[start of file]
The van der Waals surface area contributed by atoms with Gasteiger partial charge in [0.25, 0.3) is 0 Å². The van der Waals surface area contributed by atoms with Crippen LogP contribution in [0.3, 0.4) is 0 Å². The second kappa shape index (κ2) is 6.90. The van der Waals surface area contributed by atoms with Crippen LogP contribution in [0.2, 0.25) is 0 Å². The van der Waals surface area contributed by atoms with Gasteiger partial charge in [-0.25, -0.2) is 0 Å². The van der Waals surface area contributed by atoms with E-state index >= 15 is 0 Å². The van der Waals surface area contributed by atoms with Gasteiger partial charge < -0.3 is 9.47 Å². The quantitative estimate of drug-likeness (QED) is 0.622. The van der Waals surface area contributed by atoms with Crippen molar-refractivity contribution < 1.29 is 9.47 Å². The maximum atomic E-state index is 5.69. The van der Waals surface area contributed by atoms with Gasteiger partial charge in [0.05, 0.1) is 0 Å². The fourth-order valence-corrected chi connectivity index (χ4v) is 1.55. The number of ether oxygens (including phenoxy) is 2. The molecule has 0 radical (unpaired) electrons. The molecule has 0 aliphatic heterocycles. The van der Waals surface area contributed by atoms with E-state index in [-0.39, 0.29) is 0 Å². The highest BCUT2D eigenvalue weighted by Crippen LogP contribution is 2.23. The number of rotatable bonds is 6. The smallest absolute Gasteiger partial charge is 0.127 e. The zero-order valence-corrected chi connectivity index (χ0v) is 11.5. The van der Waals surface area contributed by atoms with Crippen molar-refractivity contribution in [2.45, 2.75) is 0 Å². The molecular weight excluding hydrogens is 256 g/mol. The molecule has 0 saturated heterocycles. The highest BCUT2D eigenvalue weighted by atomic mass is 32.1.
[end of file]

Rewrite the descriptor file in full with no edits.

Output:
The van der Waals surface area contributed by atoms with Gasteiger partial charge in [0.25, 0.3) is 0 Å². The van der Waals surface area contributed by atoms with Crippen LogP contribution in [0.3, 0.4) is 0 Å². The second kappa shape index (κ2) is 6.90. The van der Waals surface area contributed by atoms with Crippen LogP contribution in [0.2, 0.25) is 0 Å². The van der Waals surface area contributed by atoms with Gasteiger partial charge in [-0.25, -0.2) is 0 Å². The van der Waals surface area contributed by atoms with E-state index >= 15 is 0 Å². The van der Waals surface area contributed by atoms with Gasteiger partial charge < -0.3 is 9.47 Å². The quantitative estimate of drug-likeness (QED) is 0.622. The van der Waals surface area contributed by atoms with Crippen molar-refractivity contribution < 1.29 is 9.47 Å². The maximum atomic E-state index is 5.69. The van der Waals surface area contributed by atoms with Gasteiger partial charge in [0.05, 0.1) is 0 Å². The fourth-order valence-corrected chi connectivity index (χ4v) is 1.55. The number of ether oxygens (including phenoxy) is 2. The molecule has 0 radical (unpaired) electrons. The molecule has 0 aliphatic heterocycles. The van der Waals surface area contributed by atoms with E-state index in [-0.39, 0.29) is 0 Å². The highest BCUT2D eigenvalue weighted by Crippen LogP contribution is 2.23. The number of rotatable bonds is 6. The smallest absolute Gasteiger partial charge is 0.127 e. The zero-order valence-corrected chi connectivity index (χ0v) is 11.5. The van der Waals surface area contributed by atoms with Crippen molar-refractivity contribution in [2.45, 2.75) is 0 Å². The molecular weight excluding hydrogens is 256 g/mol. The molecule has 0 saturated heterocycles. The highest BCUT2D eigenvalue weighted by atomic mass is 32.1.